Here are some of the most commonly used tools used to sharpen chipper blades:

Disc Sander

Disc Sander

A disc sander is a tool that many consumer-level users might have in their garages. For sharpening chipper blades, a 100-grit sanding disc is recommended.

To use a disc sander, you'll need a vice to hold your blades in place while sharpening. Sharpen the blades by passing the disc sander over the beveled edges of the blades in quick, short strokes. Be sure to hold the sander steady and to match the angle of the blades' bevel.

If you have dual-edged chipper blades, turn the blades around and repeat the process along the other cutting edge.

Wet Wheel Grinder

Like a disc sander, a wet wheel grinder or wet wheel sharpener is a tool that might be part of your setup in a consumer or prosumer garage. However, a wet wheel grinder has certain advantages over a disc sander:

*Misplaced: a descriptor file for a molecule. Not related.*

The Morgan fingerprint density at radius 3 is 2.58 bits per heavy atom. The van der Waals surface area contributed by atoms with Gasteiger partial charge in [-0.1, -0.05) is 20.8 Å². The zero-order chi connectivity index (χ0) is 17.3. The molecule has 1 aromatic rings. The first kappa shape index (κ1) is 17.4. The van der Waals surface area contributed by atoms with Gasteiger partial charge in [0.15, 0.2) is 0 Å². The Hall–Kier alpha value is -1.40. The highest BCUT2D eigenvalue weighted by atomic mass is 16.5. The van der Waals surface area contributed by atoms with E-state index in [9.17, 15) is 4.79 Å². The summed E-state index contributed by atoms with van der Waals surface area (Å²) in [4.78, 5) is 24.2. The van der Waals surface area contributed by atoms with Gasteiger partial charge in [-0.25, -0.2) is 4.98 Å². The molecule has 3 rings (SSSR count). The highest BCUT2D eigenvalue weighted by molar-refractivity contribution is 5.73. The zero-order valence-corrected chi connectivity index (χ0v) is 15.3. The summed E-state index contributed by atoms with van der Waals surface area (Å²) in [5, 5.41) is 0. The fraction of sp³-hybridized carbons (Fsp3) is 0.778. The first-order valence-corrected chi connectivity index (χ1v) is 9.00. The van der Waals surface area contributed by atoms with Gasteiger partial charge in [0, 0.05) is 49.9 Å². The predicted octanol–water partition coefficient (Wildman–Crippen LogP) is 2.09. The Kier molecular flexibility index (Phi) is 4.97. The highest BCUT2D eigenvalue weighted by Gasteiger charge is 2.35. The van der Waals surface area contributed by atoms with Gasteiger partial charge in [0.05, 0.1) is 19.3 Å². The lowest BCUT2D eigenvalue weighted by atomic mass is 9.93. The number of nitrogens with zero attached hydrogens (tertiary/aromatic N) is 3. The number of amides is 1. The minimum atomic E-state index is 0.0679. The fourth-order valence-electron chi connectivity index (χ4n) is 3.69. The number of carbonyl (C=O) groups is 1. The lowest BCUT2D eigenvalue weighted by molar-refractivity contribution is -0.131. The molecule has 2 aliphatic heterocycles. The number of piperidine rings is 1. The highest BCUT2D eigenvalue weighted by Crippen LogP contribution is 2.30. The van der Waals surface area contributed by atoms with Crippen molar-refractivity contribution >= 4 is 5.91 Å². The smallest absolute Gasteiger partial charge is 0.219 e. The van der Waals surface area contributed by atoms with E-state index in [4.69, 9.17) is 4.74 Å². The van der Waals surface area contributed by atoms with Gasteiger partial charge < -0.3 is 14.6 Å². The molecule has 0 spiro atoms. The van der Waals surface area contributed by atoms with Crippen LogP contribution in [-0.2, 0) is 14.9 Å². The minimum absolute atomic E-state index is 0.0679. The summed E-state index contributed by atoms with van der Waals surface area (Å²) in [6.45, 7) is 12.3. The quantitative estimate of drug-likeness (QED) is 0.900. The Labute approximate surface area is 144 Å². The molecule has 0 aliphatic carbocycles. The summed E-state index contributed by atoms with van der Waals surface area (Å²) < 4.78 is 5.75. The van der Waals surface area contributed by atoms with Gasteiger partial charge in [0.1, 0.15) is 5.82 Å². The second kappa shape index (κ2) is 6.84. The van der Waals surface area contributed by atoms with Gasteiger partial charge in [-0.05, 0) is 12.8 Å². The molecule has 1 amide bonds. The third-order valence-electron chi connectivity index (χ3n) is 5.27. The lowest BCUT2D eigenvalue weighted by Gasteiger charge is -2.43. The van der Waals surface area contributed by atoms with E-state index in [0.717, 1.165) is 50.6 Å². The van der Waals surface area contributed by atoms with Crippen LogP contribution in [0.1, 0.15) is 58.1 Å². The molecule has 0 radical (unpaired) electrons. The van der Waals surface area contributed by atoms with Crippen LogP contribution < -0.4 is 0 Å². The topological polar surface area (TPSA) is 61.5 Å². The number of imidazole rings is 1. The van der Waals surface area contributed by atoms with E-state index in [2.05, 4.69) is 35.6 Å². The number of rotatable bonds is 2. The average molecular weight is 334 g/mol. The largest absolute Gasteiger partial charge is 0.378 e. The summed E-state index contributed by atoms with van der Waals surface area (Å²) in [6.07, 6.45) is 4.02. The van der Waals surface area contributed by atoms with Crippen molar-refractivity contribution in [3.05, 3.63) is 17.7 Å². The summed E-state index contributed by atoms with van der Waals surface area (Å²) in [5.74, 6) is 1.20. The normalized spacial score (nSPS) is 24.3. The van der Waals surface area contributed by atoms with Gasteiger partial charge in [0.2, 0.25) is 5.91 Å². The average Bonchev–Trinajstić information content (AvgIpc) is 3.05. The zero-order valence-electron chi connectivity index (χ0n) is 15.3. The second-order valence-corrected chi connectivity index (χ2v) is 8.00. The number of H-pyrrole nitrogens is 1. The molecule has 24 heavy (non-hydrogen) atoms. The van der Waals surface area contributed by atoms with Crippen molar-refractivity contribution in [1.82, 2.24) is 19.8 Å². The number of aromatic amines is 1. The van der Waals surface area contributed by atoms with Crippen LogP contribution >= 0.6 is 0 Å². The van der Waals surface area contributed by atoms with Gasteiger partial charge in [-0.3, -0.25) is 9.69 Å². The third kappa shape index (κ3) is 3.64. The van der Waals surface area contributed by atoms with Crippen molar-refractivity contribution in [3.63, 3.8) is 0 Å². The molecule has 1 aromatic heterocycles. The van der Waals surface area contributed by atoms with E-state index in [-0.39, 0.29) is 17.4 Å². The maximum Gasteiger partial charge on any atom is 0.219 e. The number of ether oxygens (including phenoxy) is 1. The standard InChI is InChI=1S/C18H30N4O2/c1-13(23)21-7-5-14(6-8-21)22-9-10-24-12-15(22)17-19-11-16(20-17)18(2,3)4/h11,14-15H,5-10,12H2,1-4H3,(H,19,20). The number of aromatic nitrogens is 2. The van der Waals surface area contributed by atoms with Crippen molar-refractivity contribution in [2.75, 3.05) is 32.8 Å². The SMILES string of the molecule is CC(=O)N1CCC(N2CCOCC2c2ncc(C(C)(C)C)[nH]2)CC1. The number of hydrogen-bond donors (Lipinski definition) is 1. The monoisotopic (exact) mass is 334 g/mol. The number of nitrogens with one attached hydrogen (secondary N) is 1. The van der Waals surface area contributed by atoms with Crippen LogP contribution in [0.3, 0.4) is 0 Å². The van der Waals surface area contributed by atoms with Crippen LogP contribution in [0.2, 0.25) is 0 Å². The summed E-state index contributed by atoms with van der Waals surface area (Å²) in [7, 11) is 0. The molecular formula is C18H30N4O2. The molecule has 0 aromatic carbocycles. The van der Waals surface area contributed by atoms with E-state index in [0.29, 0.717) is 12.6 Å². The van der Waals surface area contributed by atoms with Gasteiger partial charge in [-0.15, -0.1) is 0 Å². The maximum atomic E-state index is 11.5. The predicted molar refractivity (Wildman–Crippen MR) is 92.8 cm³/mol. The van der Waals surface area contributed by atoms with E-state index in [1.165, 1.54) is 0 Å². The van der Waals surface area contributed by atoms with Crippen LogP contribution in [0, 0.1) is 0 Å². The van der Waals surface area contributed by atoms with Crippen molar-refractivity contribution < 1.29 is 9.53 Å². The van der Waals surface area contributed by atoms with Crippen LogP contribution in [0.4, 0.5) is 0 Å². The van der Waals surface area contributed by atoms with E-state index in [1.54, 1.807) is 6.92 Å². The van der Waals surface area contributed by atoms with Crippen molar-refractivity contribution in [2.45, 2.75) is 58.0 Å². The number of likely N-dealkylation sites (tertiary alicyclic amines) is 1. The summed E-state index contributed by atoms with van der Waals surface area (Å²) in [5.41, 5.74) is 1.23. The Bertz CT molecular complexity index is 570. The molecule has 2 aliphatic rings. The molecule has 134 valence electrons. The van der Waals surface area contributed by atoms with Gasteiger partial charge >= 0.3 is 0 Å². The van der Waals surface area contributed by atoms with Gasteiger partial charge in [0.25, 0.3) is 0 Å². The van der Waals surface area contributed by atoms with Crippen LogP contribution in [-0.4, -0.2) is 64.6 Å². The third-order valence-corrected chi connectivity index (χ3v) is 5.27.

• A whetstone made specifically for sharpening metal
  • A water well that keeps the whetstone cool and helps prevent metal from being overheated
  • A built-in vice or grip to hold blades in place
  • A guide to help users set and maintain the sharpening angle

Even with those advantages, it's still recommended that users sharpen their chipper blades using quick, short pulses of the grinder's whetstone. This, along with the water from the grinder's well, will reduce the chances of the blades' metal overheating and suffering damage.

Belt Sander

Belt Sander

Although belt sanders are more common in professional workspaces than in consumer garages, they work using a similar principle as the disc sanding technique.

The main difference is that the belt sander will be stationary, while the chipper blade will be the object that you'll have to hold steady.

To help with that steadiness, place the chipper blade in a chisel guide.

Hold the guide and the blade upside down so that the beveled surface of the blade is parallel to the sanding surface. With your belt sander running, touch the blade to the sanding surface with quick, short pulses.

How to Replace Chipper Blades

Replacing Chipper Blades

As helpful as it is to save money by sharpening chipper blades, eventually your blades will develop too many dings and dull spots for them to be sharpened to a clean, sharp edge.